How To Survive the Holidays

Wait, what? Why is that even a thing? I first read about this concept several years ago and I was flabbergasted. Why were parents struggling with their kids for a whole month? Don’t get me wrong, I understand the kids are having a hard time because of schedule changes, increased family expectations, and over-stimulation. What I don’t understand is why the kids are being put in that position in the first place. Especially sensitive kids and kids on the spectrum.

Why are parents overloading their kids with so many holiday activities and parties/gatherings? Not to mention seasonal changes in food and clothing. It kind of feels like setting them up for failure, and then feeling frustrated that they struggled. If you know your child is going to have a hard time with their routine taken away with school break, try to keep as close a routine as possible. If you know your child struggles with over-stimulation, don’t overstimulate them. What am I missing here?

This past weekend we went to a Christmas party that a local autistic adults and allies group put together. I was really excited to meet the people I had been facebooking with and introducing the children to an atmosphere where they were, for once, in the neurotype majority. Within 5 minutes of being at the party Builder Boy had his ear defenders on and was using the head band part to partially block his view; something I had never seen him do before. He ate his dinner and then went to the quiet room they had set aside, but other kids were using it as a hide-and-seek site and not being quiet which pushed him closer to complete sensory overwhelm and meltdown. Early Bird initially was fine, and was thrilled with the hired Disney Princesses and Marvel Superheroes that showed up. The Captain America especially was awesome, as that’s his favorite and the performer(?) was great with him. But after an hour he, too, was in the quiet room and only came out with borrowed ear defenders on. Lady Bug, on the other hand, as a sensory seeker had a blast. The lights combined with a mirror wide enough that finally she could put her arms out like Annie from Little Einsteins and see them reflected was heaven. It’s a bit ironic that a party thrown by autistics was not the most sensory friendly environment. But they had a lot more people show up than originally planned for, which accounted for a lot of what made this party so difficult for my boys. I realized near the end that, aside from kid birthday parties, they had never been to a party like that before.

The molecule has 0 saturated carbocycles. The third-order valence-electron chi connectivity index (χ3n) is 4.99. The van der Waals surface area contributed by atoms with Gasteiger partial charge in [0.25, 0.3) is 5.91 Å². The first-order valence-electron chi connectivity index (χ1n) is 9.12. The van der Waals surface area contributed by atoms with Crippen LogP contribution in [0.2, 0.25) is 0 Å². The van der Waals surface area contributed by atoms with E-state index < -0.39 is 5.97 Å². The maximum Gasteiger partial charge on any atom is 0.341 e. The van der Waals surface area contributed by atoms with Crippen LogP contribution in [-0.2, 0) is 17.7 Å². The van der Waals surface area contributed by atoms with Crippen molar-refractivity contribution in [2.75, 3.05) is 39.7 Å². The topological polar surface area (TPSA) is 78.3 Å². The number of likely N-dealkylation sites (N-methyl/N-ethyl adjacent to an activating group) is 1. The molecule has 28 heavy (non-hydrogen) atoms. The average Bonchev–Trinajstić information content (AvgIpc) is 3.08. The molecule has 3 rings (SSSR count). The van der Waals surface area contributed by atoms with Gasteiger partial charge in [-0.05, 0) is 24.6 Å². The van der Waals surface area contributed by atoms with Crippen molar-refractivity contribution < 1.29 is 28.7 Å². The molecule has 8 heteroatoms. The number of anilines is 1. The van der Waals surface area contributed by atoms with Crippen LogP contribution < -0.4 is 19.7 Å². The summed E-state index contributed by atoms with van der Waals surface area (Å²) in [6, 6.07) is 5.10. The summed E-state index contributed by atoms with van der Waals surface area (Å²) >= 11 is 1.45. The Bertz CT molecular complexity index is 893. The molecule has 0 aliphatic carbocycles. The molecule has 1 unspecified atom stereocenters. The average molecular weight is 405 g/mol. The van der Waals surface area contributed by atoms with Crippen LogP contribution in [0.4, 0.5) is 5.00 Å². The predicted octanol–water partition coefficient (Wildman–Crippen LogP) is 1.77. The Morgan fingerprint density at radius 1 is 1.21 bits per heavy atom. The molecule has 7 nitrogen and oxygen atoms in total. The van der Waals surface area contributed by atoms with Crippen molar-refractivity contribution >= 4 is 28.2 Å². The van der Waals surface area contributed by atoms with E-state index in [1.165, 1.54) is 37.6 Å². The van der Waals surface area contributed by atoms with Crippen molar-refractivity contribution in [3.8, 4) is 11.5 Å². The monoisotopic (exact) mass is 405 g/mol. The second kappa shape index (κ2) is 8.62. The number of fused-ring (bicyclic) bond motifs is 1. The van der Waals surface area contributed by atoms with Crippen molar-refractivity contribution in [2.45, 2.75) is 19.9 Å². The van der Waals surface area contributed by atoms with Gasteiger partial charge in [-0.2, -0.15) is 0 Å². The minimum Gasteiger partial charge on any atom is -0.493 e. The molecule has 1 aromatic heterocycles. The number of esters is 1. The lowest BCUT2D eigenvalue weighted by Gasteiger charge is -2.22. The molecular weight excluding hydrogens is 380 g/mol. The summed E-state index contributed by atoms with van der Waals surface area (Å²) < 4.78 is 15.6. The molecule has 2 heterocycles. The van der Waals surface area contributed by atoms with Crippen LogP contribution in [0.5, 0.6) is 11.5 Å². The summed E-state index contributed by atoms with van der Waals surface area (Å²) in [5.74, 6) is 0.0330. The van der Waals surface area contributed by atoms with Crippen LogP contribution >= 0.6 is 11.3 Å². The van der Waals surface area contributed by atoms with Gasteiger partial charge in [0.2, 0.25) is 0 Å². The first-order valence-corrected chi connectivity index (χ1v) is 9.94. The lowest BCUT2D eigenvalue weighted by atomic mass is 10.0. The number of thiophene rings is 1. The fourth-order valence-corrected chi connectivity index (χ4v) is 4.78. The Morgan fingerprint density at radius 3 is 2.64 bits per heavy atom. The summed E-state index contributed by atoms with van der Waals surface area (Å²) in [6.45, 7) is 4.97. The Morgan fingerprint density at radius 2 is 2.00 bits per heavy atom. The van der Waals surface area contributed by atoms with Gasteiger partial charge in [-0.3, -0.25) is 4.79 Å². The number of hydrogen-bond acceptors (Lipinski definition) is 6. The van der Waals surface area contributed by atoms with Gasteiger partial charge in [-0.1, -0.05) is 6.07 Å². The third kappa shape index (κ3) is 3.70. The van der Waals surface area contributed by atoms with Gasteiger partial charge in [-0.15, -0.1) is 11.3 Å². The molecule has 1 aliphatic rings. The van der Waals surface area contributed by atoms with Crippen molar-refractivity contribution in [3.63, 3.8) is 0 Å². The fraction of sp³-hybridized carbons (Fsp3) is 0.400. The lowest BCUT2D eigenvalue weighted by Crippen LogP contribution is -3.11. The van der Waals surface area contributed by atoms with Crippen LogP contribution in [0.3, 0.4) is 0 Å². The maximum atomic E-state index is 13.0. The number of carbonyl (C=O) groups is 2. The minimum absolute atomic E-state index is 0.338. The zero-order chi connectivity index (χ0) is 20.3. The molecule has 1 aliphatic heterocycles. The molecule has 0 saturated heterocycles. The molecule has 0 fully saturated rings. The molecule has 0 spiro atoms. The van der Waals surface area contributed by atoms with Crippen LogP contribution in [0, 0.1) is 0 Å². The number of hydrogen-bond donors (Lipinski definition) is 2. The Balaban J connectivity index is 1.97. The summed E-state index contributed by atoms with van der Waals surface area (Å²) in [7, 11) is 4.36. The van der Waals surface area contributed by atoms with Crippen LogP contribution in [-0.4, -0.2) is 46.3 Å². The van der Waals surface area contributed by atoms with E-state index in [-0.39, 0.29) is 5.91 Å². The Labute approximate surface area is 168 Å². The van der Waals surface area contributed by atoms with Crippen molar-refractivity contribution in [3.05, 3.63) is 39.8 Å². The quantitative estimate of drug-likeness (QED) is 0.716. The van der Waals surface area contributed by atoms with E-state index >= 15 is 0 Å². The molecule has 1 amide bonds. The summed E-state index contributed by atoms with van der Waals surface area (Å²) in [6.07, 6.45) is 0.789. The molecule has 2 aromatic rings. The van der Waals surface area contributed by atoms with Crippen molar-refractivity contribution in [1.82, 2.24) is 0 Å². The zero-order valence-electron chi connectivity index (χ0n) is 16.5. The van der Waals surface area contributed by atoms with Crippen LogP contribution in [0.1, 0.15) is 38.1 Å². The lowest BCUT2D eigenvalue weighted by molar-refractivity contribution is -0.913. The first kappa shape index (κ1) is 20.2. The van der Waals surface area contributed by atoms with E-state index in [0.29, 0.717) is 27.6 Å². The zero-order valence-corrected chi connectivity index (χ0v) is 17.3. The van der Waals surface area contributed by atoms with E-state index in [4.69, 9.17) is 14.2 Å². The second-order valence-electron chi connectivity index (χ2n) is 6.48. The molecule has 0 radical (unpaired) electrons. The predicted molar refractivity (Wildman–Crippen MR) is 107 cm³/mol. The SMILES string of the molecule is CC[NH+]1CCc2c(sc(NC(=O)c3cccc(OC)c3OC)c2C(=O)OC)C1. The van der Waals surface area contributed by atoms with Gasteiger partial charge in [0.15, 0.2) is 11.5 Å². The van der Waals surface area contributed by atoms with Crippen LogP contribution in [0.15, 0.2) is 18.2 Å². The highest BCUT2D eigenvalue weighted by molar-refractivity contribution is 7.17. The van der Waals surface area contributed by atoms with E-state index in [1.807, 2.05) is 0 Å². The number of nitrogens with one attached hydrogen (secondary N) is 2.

The party started at 6 pm and was scheduled to end at 10. Despite that being past the boys’ bedtime by a good amount, and it being a 30 minute drive from our house, I had planned on staying until very near the end of the party. But just a little over an hour after we had gotten there, Early Bird asked if we could leave. I expressed my disappointment and desire to have a bit more fun if they were okay in the quiet room, and Early Bird said something I’ll never forget. “The needs of one outweigh the fun of another.” He was absolutely correct, and I told him so. We packed up, said our good byes, and went home. Yes, I was disappointed that my expectations of the evening were not met. But I wasn’t going to be able to have fun and talk knowing that every minute I stayed and chatted they were closer to misery and being out of control.

We have never struggled though the holidays because in part, thanks to homeschool, our schedule doesn’t really change. Another big part of that is we don’t go to the light parade, or stand in a long crowded line to see Santa, or have numerous parties and engagements. We have a peaceful and happy time resting at home with a limit of one event per week maximum. We don’t need extras to appreciate the season. Do you? Are all those things worth the frustrations and meltdowns that I see parents struggling with this time of year in the facebook mom groups? Instead of being annoyed that your child doesn’t appreciate them they way you do, maybe set them up to succeed from a place of rest and prioritize instead of trying to do it all. You might find that you have a happier holiday, too.

One thought on “How To Survive the Holidays

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  1. Yes, it does seem a bit funny that a party thrown by autistics is not sensory friendly.

    The people at Autism Network International noticed this too. And so there were conflicting access needs.

    I love Early Bird’s words and spirit – “The needs of one outweigh the fun of another”.

    And succeeding from a place of rest is a very good thing.

    Liked by 1 person

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